Social Studies Worksheets and Study Guides Eighth Grade. World War II

The resources above correspond to the standards listed below:

Utah Core Standards

UT.WG. WORLD GEOGRAPHY
WG.4. POLITICAL SYSTEMS
People organize themselves into distinctive groups. Geographers examine how the interactions between these groups influence the division and control of the earth’s surface. Political systems have profound influences on the lives of people, including their access to resources, economic opportunities, and basic rights.
WG.4.3. Students will explain how cooperation and conflict have many causes, such as differing ideas regarding boundaries, resource control, and land use, as well as ethnic, tribal, and national identities.
UT.WH. WORLD HISTORY
WH.6. GLOBAL CONFLICTS (Ca. 1914 C.E.–1989 C.E.)
Conditions introduced in earlier centuries led to total and industrialized war on a global scale in the 20th century. A global economic depression demonstrated the interconnectedness of nations and their colonies. Extremism led to genocides on an unprecedented scale. Intellectuals and artists attempted to make sense of the changing world. European colonies in Africa and Asia took advantage of global trends to demand, and in many cases achieve, independence. Many African and Latin American nations struggled to free themselves from the legacies of imperialism within the context of the Cold War. The postwar era saw early shifts in power to two superpowers.
WH.6.1. Students will identify cause and effect relationships between World War I, the global Great Depression, and World War II.
WH.6.6. Students will make a case for the most significant social, political, and economic consequences of 20th century global conflicts and crises, such as human migration, genocide, poverty, epidemics, the creation of social welfare systems, the rise of dictators, the nuclear arms race, and human rights violations.
UT.USII. UNITED STATES HISTORY II
USII.6. ANOTHER GLOBAL CONFLICT AND THE BEGINNINGS OF THE COLD WAR (Ca. 1930–1950)
World War II transformed American society and redefined the United States’ role in global affairs. The war produced unprecedented levels of violence and human suffering. On the home front, trends both during and after the war would shape American society into the 21st century. The post-war era saw America emerge as one of two superpowers, engaged in a global “cold war” with the Soviet Union. This Cold War had implications for America both at home and abroad.
USII.6.1. Students will assess the causes and consequences of America’s shift from isolationism to interventionism in the years leading up to World War II.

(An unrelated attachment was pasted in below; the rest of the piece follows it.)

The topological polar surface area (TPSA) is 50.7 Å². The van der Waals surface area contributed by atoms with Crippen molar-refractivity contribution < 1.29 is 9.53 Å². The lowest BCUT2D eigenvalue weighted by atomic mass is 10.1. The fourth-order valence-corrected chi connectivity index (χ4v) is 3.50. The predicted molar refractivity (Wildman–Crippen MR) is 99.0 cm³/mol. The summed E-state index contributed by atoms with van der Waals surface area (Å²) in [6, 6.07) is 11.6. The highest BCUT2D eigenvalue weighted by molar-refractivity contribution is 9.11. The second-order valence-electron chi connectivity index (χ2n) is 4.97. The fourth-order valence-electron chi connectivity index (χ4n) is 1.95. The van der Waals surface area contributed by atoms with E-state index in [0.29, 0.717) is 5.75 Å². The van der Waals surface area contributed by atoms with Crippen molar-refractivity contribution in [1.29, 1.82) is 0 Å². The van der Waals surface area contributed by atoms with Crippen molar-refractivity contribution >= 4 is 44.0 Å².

USII.6.3. Students will cite and compare historical arguments from multiple perspectives regarding the use of “total war” in World War II, focusing on the changing objectives, weapons, tactics, and rules of war, such as carpet bombing, civilian targets, the Holocaust, and the development and use of the atom bomb.
UT.USG. UNITED STATES GOVERNMENT AND CITIZENSHIP
USG.5. THE U.S. AND OUR RELATIONSHIP TO THE WORLD
As a global superpower with an enormous influence on other nations, it is vital to understand the ways in which the U.S. interacts with the world. Whether through negotiating trade agreements, protecting the security of this nation and its allies, cooperating in humanitarian campaigns, creating infrastructure to handle immigration and refugee demands, or any number of other initiatives, this nation has significant interrelationships with other countries and international bodies. These complex relationships deserve study if students are to understand the global implications of decisions made by leaders and policymakers.
USG.5.2. Students will analyze the justification for, and effectiveness of, specific foreign policy positions, such as military intervention, isolationism, alliance formation, economic sanctions, or other security measures.
UT.CC.RH.6-8. Reading Standards for Literacy in History/Social Studies
Craft and Structure
RH.6-8.4. Determine the meaning of words and phrases as they are used in a text, including vocabulary specific to domains related to history/social studies.
RH.6-8.5. Describe how a text presents information (e.g., sequentially, comparatively, causally).
Range of Reading and Level of Text Complexity
RH.6-8.10. By the end of grade 8, read and comprehend history/social studies texts in the grades 6-8 text complexity band independently and proficiently.
Standards

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